Being discharged from a job is not the same as being laid off, although one can morph into another, depending on the circumstances. In general, though, being laid off implies a temporary situation, while being discharged is viewed as permanently "getting the boot." In either case, there are laws that may provide financial help while you’re off work, and offer you protection if your employer acted negligently in releasing you from employment.
Being discharged from your job means you’ve been fired. This is a permanent condition where your employer has severed employment dealings with you. In most states, employees are hired under the term “At-Will Employment,” which gives employers the right to end your job with or without cause. However, discharging you for no good reason may place a burden on your employer because she must prove “misconduct” on your part that resulted in the termination. If she’s unable to do so, you may be awarded unemployment benefits, which your employer pays for through state and federal taxes.
If you’re laid off from your job, it may not be a permanent condition -- although it can turn into one. For example, employees who are laid off are often temporarily released because of a lack of work, with the understanding that they will be rehired when business improves. However, if business remains poor, being laid off can become a permanent thing if your employer can no longer afford to keep you. Employees who are laid off can generally apply for, and be awarded, state unemployment benefits.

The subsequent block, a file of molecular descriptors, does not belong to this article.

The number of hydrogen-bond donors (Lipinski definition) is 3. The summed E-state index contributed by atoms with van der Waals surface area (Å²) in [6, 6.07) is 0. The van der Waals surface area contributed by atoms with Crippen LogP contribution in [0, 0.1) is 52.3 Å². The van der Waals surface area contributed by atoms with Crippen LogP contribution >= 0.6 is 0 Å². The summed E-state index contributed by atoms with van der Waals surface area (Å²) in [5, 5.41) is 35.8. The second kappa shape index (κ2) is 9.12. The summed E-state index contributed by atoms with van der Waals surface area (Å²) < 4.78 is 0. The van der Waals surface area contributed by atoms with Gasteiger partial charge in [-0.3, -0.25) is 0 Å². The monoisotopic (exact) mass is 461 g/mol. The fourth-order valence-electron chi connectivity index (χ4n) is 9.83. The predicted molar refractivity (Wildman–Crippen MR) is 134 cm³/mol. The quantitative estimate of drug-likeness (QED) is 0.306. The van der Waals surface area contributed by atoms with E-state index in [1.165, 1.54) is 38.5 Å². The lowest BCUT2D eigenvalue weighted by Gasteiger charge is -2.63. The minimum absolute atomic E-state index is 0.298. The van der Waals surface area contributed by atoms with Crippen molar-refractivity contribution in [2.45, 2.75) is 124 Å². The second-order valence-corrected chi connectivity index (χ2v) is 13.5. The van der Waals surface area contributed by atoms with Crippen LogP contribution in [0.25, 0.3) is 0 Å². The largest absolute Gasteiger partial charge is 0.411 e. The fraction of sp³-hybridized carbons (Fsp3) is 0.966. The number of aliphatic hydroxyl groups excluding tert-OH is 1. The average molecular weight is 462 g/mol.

The differences between being discharged from work and being laid off lie in the reasons behind the action. For example, if you’ve been caught stealing from your employer, you’ll probably be discharged. On the other hand, if the winter season is causing fewer people to support the business, such as might occur at a hotel that guests don’t visit during the winter months, you may be laid off temporarily until spring arrives.
The similarities between being discharged and being laid off include: you’re out of work in either case; your paychecks have stopped; you have no guarantee of being called back to work; and, you’re free to look for or accept other employment. Additionally, whether you are discharged or laid off, your employer is not protected from legal liabilities if you were released based on discrimination or harassment.
Title VII, under the Equal Employment Opportunity Commission, protects you from discrimination involving race, color, religion, sex, national origin age, disability or genetic information. What this means is that your employer cannot decide which workers can be discharged or laid off based on any of these factors. Also, the Worker Adjustment and Retraining Notification Act (WARN) requires most employers with 100 or more workers to let their employees know 60 days in advance of a plant closing or a mass layoff.
- Inc: Layoffs, Downsizing and Outsourcing
- U.S. Equal Employment Opportunity Commission: Prohibited Employment Policies/Practices
- ULP – The Unemployment Law Project: Discharged From a Job
- Radoslovich-Krogh, PC, Attorneys: What Exactly Is a Layoff and What Does It Mean (Legally)?
- United States Department of Labor: The Worker Adjustment and Retraining Notification Act (WARN)
- United States Department of Labor: Unemployment Insurance
- Nolo – Law for All: Employment At Will: What Does It Mean?
- Comstock Images/Comstock/Getty Images
- Rules of Workplace Etiquette: Good Manners
- Shift Worker Tips to Make Yourself Exercise
- The Importance of Positive Emotions in the Workplace During a Crisis Event
- Gratitude Activities in the Workplace
- How a Negative Company's Culture Can Affect Jobs
- Millennials' Expectations in the Workplace
- How to Encourage Change in the Workplace